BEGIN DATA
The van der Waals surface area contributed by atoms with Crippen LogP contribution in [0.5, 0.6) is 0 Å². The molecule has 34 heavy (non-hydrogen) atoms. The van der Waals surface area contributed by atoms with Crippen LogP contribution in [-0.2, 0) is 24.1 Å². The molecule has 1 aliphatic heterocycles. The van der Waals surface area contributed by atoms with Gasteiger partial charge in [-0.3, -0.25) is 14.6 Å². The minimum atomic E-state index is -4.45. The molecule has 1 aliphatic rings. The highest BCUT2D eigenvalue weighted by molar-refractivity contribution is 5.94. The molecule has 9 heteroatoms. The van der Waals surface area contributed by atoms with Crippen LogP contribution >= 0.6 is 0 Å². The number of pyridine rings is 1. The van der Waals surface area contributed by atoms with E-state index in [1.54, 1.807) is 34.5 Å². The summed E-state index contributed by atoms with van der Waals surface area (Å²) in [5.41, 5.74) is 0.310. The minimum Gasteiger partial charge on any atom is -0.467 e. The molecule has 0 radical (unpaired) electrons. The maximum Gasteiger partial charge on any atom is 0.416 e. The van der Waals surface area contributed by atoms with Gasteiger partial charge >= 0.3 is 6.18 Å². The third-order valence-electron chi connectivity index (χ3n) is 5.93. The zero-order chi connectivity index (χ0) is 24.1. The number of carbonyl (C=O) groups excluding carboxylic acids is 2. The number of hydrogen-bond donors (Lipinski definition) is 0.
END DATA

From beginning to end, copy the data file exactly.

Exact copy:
The van der Waals surface area contributed by atoms with Crippen LogP contribution in [0.5, 0.6) is 0 Å². The molecule has 34 heavy (non-hydrogen) atoms. The van der Waals surface area contributed by atoms with Crippen LogP contribution in [-0.2, 0) is 24.1 Å². The molecule has 1 aliphatic heterocycles. The van der Waals surface area contributed by atoms with Gasteiger partial charge in [-0.3, -0.25) is 14.6 Å². The minimum atomic E-state index is -4.45. The molecule has 1 aliphatic rings. The highest BCUT2D eigenvalue weighted by molar-refractivity contribution is 5.94. The molecule has 9 heteroatoms. The van der Waals surface area contributed by atoms with Crippen LogP contribution >= 0.6 is 0 Å². The number of pyridine rings is 1. The van der Waals surface area contributed by atoms with E-state index in [1.54, 1.807) is 34.5 Å². The summed E-state index contributed by atoms with van der Waals surface area (Å²) in [5.41, 5.74) is 0.310. The minimum Gasteiger partial charge on any atom is -0.467 e. The molecule has 0 radical (unpaired) electrons. The maximum Gasteiger partial charge on any atom is 0.416 e. The van der Waals surface area contributed by atoms with Gasteiger partial charge >= 0.3 is 6.18 Å². The third-order valence-electron chi connectivity index (χ3n) is 5.93. The zero-order chi connectivity index (χ0) is 24.1. The number of carbonyl (C=O) groups excluding carboxylic acids is 2. The number of hydrogen-bond donors (Lipinski definition) is 0.